Homeschooling in New Hampshire

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Homeschooling is growing in popularity across the United States! It is legal in all 50 states, but the rules and regulations depend upon your home state. Today we are exploring homeschooling in New Hampshire.

Homeschooling is growing in popularity across the United States! It is legal in all 50 states, but the rules and regulations depend upon your home state. Today we are exploring homeschooling in New Hampshire.

There are three big pieces to keep in mind when starting to homeschool in NH: the letter of intent, portfolio, and assessment.  Visit Granite State Home Educators for considerably more in-depth information about each of these actions. 

Steps for Homeschooling in New Hampshire

1) Notification

The Letter of Intent is your first action.  You may be asked, but do NOT have to include a reason for withdrawal.  It is recommended to send your notification via certified mail so that you have proof of submission.  You can find a template to use at the NH Department of Education, or create your own, but it must include:

  • the children’s names
  • addresses
  • birth dates
  • parent(s)’ name(s)
  • daytime phone number
  • date the home ed program will begin
  • signature of the parent(s)

Upon graduation, or completion of the home education program, parents are also required to notify the State Department of Education.  Again, it is recommended to create a paper trail via certified mail.  This is only required if the child is under 18 upon completion of homeschooling.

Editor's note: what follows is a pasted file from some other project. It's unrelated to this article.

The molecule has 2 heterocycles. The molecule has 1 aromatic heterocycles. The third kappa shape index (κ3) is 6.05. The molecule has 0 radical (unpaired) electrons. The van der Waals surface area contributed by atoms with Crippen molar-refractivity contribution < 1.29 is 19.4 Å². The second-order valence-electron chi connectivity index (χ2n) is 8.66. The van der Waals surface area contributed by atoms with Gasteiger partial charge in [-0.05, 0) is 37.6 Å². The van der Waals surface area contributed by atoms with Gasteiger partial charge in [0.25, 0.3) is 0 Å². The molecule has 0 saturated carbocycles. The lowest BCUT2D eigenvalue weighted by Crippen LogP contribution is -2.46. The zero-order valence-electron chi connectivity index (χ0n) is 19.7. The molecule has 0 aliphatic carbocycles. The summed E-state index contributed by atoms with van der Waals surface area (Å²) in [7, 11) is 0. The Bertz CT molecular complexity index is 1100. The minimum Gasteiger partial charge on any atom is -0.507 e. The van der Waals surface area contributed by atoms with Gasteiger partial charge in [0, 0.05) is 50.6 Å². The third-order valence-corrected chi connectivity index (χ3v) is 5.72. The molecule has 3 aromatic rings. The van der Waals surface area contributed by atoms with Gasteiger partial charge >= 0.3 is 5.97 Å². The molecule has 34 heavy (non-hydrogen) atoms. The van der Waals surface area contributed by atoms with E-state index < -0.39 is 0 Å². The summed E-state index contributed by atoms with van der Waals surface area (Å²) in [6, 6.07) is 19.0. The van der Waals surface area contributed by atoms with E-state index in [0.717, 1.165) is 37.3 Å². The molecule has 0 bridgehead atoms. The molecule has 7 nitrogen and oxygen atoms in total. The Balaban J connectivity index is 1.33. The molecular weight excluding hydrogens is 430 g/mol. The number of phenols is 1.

Homeschoolers do not receive a diploma from the state, but rather self-certify that graduation requirements have been met.  If your child is under 18 upon graduation, your notification must include the following information:

  • name and address of student, date of birth
  • name and address of parents, daytime phone numbers
  • date the home education program completed
  • parent signature

2) Portfolio

The second piece of the puzzle is the portfolio.  This is a record of home education that should include samples of writing assignments, worksheets, tests, creative work, field trip reports, activity notes, and computer program printouts (from digital curriculum).  It should also include a list of books and videos the student read/watched as part of the homeschool year.  Assessments must be included. 

The district can ask to review the portfolio, but this tends to remain the family’s private property, and it makes for a great memory keeper. 

3) Assessment

The last piece you must fulfill is the annual assessment.  This can be completed with a standardized achievement test, an evaluation by a certified teacher, or another method agreed upon by parents and the district.  Regardless of the method chosen, students must show “progress commensurate with age, ability, and/or disability.” (2022 House Bill 1663)  

Some standardized tests are aligned with Common Core standards, while others are not.  Some have hefty fees, while others are more affordable.  Scoring turn-around times should also be considered, to be sure you complete the assessment during the school year.  It does not have to be done at the end of the school year; some families test at the beginning of each school year instead.  (If you are looking for an affordable, non-Common Core aligned option, check out the 1970-edition California Achievement Test from Christian Light.)

If choosing to go the evaluation route, you’ll need to find a certified teacher to evaluate your portfolio.  This is a more subjective option and can work to the advantage of special needs homeschoolers. 

Special Needs